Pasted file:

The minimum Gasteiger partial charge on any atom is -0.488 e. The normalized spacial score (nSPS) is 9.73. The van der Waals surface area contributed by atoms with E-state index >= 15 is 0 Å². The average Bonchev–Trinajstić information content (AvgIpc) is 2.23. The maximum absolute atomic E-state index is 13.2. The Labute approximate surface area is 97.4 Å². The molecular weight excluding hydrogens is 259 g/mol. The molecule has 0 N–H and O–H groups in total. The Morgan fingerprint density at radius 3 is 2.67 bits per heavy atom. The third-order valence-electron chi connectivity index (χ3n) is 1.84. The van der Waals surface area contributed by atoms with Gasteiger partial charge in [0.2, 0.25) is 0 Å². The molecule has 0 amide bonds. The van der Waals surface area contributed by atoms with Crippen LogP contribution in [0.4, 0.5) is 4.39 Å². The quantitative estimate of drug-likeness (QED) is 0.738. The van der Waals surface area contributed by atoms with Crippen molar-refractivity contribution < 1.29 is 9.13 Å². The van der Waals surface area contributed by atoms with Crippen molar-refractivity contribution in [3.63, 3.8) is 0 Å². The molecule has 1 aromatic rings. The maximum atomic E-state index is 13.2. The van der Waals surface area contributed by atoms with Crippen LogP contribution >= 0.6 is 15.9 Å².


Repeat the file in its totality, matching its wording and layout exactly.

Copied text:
The minimum Gasteiger partial charge on any atom is -0.488 e. The normalized spacial score (nSPS) is 9.73. The van der Waals surface area contributed by atoms with E-state index >= 15 is 0 Å². The average Bonchev–Trinajstić information content (AvgIpc) is 2.23. The maximum absolute atomic E-state index is 13.2. The Labute approximate surface area is 97.4 Å². The molecular weight excluding hydrogens is 259 g/mol. The molecule has 0 N–H and O–H groups in total. The Morgan fingerprint density at radius 3 is 2.67 bits per heavy atom. The third-order valence-electron chi connectivity index (χ3n) is 1.84. The van der Waals surface area contributed by atoms with Gasteiger partial charge in [0.2, 0.25) is 0 Å². The molecule has 0 amide bonds. The van der Waals surface area contributed by atoms with Crippen LogP contribution in [0.4, 0.5) is 4.39 Å². The quantitative estimate of drug-likeness (QED) is 0.738. The van der Waals surface area contributed by atoms with Crippen molar-refractivity contribution < 1.29 is 9.13 Å². The van der Waals surface area contributed by atoms with Crippen molar-refractivity contribution in [3.63, 3.8) is 0 Å². The molecule has 1 aromatic rings. The maximum atomic E-state index is 13.2. The van der Waals surface area contributed by atoms with Crippen LogP contribution >= 0.6 is 15.9 Å².